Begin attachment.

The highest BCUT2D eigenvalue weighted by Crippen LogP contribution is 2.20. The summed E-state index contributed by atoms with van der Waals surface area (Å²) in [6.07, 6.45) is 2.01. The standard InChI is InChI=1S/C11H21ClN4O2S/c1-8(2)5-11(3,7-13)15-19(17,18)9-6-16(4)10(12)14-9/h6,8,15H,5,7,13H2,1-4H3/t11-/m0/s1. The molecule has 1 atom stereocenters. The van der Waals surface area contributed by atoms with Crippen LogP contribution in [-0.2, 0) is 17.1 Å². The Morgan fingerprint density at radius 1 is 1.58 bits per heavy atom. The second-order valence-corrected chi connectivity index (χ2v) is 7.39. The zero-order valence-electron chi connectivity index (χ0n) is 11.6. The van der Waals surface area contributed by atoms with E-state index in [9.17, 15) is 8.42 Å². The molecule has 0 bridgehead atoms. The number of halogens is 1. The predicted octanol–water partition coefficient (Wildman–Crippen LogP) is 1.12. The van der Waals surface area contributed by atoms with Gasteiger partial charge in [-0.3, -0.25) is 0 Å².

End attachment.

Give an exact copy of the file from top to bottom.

The highest BCUT2D eigenvalue weighted by Crippen LogP contribution is 2.20. The summed E-state index contributed by atoms with van der Waals surface area (Å²) in [6.07, 6.45) is 2.01. The standard InChI is InChI=1S/C11H21ClN4O2S/c1-8(2)5-11(3,7-13)15-19(17,18)9-6-16(4)10(12)14-9/h6,8,15H,5,7,13H2,1-4H3/t11-/m0/s1. The molecule has 1 atom stereocenters. The van der Waals surface area contributed by atoms with Crippen LogP contribution in [-0.2, 0) is 17.1 Å². The Morgan fingerprint density at radius 1 is 1.58 bits per heavy atom. The second-order valence-corrected chi connectivity index (χ2v) is 7.39. The zero-order valence-electron chi connectivity index (χ0n) is 11.6. The van der Waals surface area contributed by atoms with E-state index in [9.17, 15) is 8.42 Å². The molecule has 0 bridgehead atoms. The number of halogens is 1. The predicted octanol–water partition coefficient (Wildman–Crippen LogP) is 1.12. The van der Waals surface area contributed by atoms with Gasteiger partial charge in [-0.3, -0.25) is 0 Å².